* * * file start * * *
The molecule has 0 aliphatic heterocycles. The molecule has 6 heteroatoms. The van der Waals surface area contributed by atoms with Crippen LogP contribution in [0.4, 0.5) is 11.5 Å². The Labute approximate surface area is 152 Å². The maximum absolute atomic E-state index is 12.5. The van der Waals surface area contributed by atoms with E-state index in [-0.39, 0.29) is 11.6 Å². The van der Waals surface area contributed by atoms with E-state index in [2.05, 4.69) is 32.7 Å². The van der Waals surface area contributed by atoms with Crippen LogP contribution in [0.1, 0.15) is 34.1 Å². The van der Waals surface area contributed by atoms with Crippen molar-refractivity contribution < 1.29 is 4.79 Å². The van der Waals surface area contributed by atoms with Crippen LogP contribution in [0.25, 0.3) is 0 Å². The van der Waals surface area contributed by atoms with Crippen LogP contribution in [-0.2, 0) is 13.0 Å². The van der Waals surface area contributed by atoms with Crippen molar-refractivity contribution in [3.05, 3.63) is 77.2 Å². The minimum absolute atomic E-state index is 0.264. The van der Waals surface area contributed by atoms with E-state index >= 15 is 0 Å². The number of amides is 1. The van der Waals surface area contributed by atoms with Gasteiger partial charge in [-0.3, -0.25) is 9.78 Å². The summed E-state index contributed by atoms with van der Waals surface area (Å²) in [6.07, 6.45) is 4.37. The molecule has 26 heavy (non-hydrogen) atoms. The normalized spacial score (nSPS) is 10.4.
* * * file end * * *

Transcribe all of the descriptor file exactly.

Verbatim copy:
The molecule has 0 aliphatic heterocycles. The molecule has 6 heteroatoms. The van der Waals surface area contributed by atoms with Crippen LogP contribution in [0.4, 0.5) is 11.5 Å². The Labute approximate surface area is 152 Å². The maximum absolute atomic E-state index is 12.5. The van der Waals surface area contributed by atoms with E-state index in [-0.39, 0.29) is 11.6 Å². The van der Waals surface area contributed by atoms with E-state index in [2.05, 4.69) is 32.7 Å². The van der Waals surface area contributed by atoms with Crippen LogP contribution in [0.1, 0.15) is 34.1 Å². The van der Waals surface area contributed by atoms with Crippen molar-refractivity contribution < 1.29 is 4.79 Å². The van der Waals surface area contributed by atoms with Crippen LogP contribution in [0.25, 0.3) is 0 Å². The van der Waals surface area contributed by atoms with Crippen LogP contribution in [-0.2, 0) is 13.0 Å². The van der Waals surface area contributed by atoms with Crippen molar-refractivity contribution in [3.05, 3.63) is 77.2 Å². The minimum absolute atomic E-state index is 0.264. The van der Waals surface area contributed by atoms with E-state index >= 15 is 0 Å². The number of amides is 1. The van der Waals surface area contributed by atoms with Gasteiger partial charge in [-0.3, -0.25) is 9.78 Å². The summed E-state index contributed by atoms with van der Waals surface area (Å²) in [6.07, 6.45) is 4.37. The molecule has 26 heavy (non-hydrogen) atoms. The normalized spacial score (nSPS) is 10.4.